With a staff of more than 20 scientists, administration and commercialization experts, GCC has moved from its Queen's Univ campus location into new facilities in suburban Kingston. It's hoped that by the end of its fifth year, both the technology pipeline and the facility will be full to overflowing. Revenues derived from spin-offs and licensing out to industry will fuel the expansion, contributing to industry growth as well as its greening.

"Opportunities are missed all the time. Patents and discoveries die because they're not developed enough to attract industry," says Dr Philip Jessop, GCC's scientific director, a Canada Research Chair holder in green chemistry and a professor in the departments of Chemistry and Environmental Studies at Queen's Univ. "Green Centre breaks the impasse and gets past the gap. We pick likely winners and try to take them to market."

Building the GCC model and securing federal and Ontario funding has been a long process that is now gaining attention in many circles as the concept is being realized. The initial awarding of $9.1 million through the Centres of Excellence for Commercialization and Research (CECR) program was augmented by $13.1 million from Ontario's Ministry of Research and Innovation.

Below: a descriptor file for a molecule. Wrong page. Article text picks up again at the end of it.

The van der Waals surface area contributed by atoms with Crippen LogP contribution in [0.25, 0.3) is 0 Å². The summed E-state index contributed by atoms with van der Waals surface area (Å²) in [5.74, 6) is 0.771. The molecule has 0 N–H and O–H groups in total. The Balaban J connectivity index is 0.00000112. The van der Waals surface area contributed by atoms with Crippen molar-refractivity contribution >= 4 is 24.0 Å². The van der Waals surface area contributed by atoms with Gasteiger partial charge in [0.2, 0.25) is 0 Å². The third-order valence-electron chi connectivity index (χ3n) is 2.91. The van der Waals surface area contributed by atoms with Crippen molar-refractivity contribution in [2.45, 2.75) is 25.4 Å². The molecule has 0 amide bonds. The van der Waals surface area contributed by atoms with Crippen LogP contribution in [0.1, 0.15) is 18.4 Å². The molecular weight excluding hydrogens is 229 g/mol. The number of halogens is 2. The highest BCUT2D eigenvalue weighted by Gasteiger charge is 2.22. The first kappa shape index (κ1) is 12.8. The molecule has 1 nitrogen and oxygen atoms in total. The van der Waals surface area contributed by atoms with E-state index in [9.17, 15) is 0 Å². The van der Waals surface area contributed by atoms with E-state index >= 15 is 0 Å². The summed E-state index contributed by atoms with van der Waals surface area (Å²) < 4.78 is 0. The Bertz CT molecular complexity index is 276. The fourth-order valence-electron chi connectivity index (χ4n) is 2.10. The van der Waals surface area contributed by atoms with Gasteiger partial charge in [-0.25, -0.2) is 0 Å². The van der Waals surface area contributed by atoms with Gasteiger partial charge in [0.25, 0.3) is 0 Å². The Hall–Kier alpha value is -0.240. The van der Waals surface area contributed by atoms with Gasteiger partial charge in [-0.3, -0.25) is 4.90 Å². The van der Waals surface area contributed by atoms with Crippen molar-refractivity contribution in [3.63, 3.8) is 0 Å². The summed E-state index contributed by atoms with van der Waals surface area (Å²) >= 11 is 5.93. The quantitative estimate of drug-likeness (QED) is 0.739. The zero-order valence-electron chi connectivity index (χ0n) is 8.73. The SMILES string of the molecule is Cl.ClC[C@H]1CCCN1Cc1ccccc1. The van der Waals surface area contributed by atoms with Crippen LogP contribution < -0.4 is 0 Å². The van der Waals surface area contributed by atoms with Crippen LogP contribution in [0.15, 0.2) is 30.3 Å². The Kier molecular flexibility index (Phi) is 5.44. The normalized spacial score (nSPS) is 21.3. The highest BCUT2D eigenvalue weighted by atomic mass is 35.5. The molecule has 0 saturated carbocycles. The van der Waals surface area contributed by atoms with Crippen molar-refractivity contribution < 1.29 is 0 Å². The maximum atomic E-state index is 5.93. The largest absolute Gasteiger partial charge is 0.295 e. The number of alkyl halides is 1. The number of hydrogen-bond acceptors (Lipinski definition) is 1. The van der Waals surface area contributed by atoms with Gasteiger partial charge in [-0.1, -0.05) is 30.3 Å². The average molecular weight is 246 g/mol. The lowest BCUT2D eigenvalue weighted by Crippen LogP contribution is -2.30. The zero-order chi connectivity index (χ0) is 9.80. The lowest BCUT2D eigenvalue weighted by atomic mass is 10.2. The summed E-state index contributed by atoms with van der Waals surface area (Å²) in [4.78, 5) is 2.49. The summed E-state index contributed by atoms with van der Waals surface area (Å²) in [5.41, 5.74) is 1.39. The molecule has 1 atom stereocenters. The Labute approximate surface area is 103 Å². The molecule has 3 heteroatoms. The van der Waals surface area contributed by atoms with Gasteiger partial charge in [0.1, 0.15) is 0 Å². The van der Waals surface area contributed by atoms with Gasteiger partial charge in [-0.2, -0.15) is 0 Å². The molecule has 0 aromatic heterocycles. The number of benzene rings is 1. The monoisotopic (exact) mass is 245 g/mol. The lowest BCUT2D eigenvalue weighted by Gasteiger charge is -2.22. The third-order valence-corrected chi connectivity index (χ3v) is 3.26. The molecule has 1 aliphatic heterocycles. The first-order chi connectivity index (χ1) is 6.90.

"I was a little skeptical about our reception by the universities but it has far exceeded my expectations," says Molloy. "Every university wants to get on board."

Private Sector Partners
 
Ford Motor Co
Dearborn MI
Polycorp Ltd
Toronto
NOVA Chemicals Corp
Calgary
Pressure Chemical Co
Pittsburgh PA
Veolia Water Solutions & Technologies
Paris, France
NexCycle Plastics Inc
Mississauga
Fielding Chemical Technologies Inc
Mississauga
The Stephan Company
Worcester MA
 
 

Resendes says the key to GCC's initial success has been gaining the trust of university-based researchers as well as forging ties with small and large companies spanning the spectrum of the chemical industry. Peter Snucins, chair of Elora ON-based Polycorp Ltd (formerly BFGoodrich Engineering Products of Canada) chairs GCC's industry-dominated board of directors, which is instrumental in determining the direction of the centre and the technologies it selects for commercialization.

mining a $1-billion research base